The article that follows is an extract from the last chapter of The DevOps 2.2 Toolkit: Self-Sufficient Docker Clusters book. It provides a good summary into the processes and tools we explored in the quest to build a self-sufficient cluster that can (mostly) operate without humans.
We split the tasks that a self-sufficient system should perform into those related to services and those oriented towards infrastructure. Even though some of the tools are used in both groups, the division between the two allowed us to keep a clean separation between infrastructure and services running on top of it. Continue reading →
A self-sufficient system is a system capable of healing and adaptation. Healing means that the cluster will always be in the designed state. As an example, if a replica of a service goes down, the system needs to bring it back up again. Adaptation, on the other hand, is about modifications of the desired state so that the system can deal with changed conditions. A simple example would be increased traffic. When it happens, services need to be scaled up. When healing and adaptation are automated, we get self-healing and self-adaptation. Together, they both a self-sufficient system that can operate without human intervention.
How does a self-sufficient system look? What are its principal parts? Who are the actors? Continue reading →
The third installment in The DevOps Toolkit Series is public! Even though, while I’m writing this post, only 20% of The DevOps 2.2 Toolkit: Self-Healing Clusters is finished, I hope you’ll pick it up and send me your feedback. I need your help in setting the direction of the book. I need you to help me shape it into something great. I need you to help me make this book a community effort.
Jenkins is, by far, the most used CI/CD tool in the market. That comes as no surprise since it’s been around for a while, it has one of the biggest open source communities, it has enterprise version for those who need it, and it is straightforward to extend it to suit (almost) anyone’s needs.
Products that dominate the market for years tend to be stable and very feature rich. Jenkins is no exception. However, with age come some downsides as well. In the case of Jenkins, automation setup is one of the things that has a lot to be desired. If you need Jenkins to serve as an orchestrator of your automation and tasks, you’ll find it to be effortless to use. But, if you need to automate Jenkins itself, you’ll realize that it is not as smooth as you’d expect from modern tools. Never the less, Jenkins setup can be automated, and we’ll go through one possible solution. Continue reading →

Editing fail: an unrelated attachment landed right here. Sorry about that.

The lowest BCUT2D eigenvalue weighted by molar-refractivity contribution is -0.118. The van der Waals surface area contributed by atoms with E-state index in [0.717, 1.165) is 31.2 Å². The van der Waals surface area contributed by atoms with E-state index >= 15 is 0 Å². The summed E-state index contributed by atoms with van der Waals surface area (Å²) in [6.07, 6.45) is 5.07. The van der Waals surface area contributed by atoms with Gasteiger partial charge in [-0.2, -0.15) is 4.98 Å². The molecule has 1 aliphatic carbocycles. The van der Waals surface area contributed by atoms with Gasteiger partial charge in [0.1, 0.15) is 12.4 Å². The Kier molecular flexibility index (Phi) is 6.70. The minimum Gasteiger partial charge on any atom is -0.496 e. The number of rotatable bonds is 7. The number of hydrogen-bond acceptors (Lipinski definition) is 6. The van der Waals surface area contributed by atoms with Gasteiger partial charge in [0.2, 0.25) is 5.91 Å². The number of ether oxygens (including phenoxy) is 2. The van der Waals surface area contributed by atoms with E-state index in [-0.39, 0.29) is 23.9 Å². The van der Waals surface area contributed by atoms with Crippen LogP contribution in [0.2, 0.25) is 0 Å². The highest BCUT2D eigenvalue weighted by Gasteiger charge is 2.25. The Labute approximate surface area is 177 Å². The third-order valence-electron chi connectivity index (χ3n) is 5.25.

Docker 1.13 introduced a set of features that allow us to centrally manage secrets and pass them only to services that need them. They provide a much-needed mechanism to provide information that should be hidden from anyone except designated services.
A secret (at least from Docker’s point of view) is a blog of data. A typical use case would be a certificate, SSH private keys, passwords, and so on. Secrets should stay secret meaning that they should not be stored unencrypted or transmitted over a network. Continue reading →
I am continuously getting questions about blue-green releases inside a Docker Swarm cluster. Viktor, in your The DevOps 2.0 Toolkit book you told us to use blue-green deployment. How do we do it with services running inside a Swarm cluster? My answer is usually something along the following lines. With the old Swarm, blue-green releases were easier than rolling updates (neither were supported out of the box). Now we got rolling updates. Use them! The reaction to that is often that we still want blue-green releases.
This post is my brainstorming on this subject. I did not write it as a result of some deep thinking. There is no great wisdom in it. I just wrote what was passing through my mind while I was trying to answer another one of the emails containing blue-green deployment questions. What follows might not make much sense. Don’t be harsh on me. Continue reading →